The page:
The name of this game is wrong here in Atarimania. It's not "HERO", but "H.E.R.O.", as it's short for "Helicopter Emergency Rescue Operation", if I remember correctly. So it should be one of the the first "H"-games in the list.
Pretty much all H.E.R.O.-versions that I have played have a charm, atmosphere and a good and very similar playability. I could play any of them for fun without a problem.
The Atari 800 XL(etc.)-version is like an upgraded Atari 2600 version. What I like about these Atari versions is the large color palette expressions and the 'ripping' sound effects. That Atari noise wave is just something the SID can never give me.
This game is pretty simple, and it gets a bit repetitive in the long run, but it's always great, atmospheric fun, and it's 'different' to save these guys instead of always collecting or destroying stuff, like in so many games. (Though you do destroy things, but at least it's logical - you do it only so you can advance deeper in the cave, etc.)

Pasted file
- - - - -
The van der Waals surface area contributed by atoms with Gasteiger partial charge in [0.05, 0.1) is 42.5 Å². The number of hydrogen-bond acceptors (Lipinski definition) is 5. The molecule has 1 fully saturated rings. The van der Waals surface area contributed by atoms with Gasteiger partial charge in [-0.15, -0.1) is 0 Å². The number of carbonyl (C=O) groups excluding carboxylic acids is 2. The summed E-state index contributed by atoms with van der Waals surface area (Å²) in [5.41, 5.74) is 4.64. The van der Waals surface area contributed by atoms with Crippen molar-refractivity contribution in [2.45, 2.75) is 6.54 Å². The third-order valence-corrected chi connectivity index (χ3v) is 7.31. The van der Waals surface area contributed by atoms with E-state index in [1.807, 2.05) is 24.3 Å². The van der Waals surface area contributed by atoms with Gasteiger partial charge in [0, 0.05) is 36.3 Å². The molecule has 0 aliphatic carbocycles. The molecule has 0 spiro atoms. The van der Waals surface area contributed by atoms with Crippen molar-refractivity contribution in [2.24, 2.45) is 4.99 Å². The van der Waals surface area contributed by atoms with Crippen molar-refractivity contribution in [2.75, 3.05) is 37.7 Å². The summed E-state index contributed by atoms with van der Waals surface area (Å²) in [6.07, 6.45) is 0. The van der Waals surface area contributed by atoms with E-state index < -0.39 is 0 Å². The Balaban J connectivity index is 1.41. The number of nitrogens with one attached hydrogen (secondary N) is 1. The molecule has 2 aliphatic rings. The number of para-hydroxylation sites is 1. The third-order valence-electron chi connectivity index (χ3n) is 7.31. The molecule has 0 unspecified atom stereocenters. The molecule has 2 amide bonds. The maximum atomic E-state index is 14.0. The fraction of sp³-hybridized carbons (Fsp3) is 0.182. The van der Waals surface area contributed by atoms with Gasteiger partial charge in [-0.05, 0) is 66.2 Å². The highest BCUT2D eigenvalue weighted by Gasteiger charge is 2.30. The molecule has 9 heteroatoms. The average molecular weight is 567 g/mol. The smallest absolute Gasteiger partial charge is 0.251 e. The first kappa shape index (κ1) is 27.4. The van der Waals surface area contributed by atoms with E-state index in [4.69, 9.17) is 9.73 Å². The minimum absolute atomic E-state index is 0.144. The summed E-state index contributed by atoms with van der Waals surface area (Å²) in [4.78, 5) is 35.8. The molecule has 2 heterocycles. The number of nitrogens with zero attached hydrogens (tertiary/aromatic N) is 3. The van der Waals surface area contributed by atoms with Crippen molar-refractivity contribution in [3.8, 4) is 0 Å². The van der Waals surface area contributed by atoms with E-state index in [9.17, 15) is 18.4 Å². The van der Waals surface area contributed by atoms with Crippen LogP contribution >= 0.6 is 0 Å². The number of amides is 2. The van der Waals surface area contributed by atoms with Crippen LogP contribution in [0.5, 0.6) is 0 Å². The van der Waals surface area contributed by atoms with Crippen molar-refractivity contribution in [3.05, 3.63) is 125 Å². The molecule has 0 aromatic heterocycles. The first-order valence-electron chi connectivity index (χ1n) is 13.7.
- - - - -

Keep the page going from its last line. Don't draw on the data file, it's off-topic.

The resolution is lower and the graphics style is simpler than on the C64 version, but the palette is bigger, and there are more 'flashing effects' that make the graphics in some ways more eye-pleasing.
The 'lazer'-sound is better on the C64, as well as the 'counting the remaining energy and bombs' sounds, but otherwise, this is like the optimal version of the game.
There's nothing wrong with the C64 version, it's charming, atmospheric, good-looking and has high-res graphics.
But there's just something that makes the Atari 8-bit version slightly better, perhaps a bit deeper atmosphere, together with the colors. And who could get enough of that wonderful explosion sound?
But this game is pretty much friggin' EXCELLENT fun in all platforms that I have tested, including real Atari 2600. So you can't really go wrong with H.E.R.O., no matter which version you want to play (perhaps excluding the Colecovision version..)
Like River Raid and some others, Activision really converted this game faithfully to multiple platforms, utilizing the strengths of those platforms a little bit (if not to the fullest).
I guess they didn't want to risk making the games too different, but to keep the 'core game' intact. I can understand that.
A great classic, that I love playing on the Atari 800 XL as well as the Commodore 64 and the Atari 2600.
Is it possible to get bored with this game? In decades, that has not happened to me, yet. This game always feels fresh and playable to me for some reason.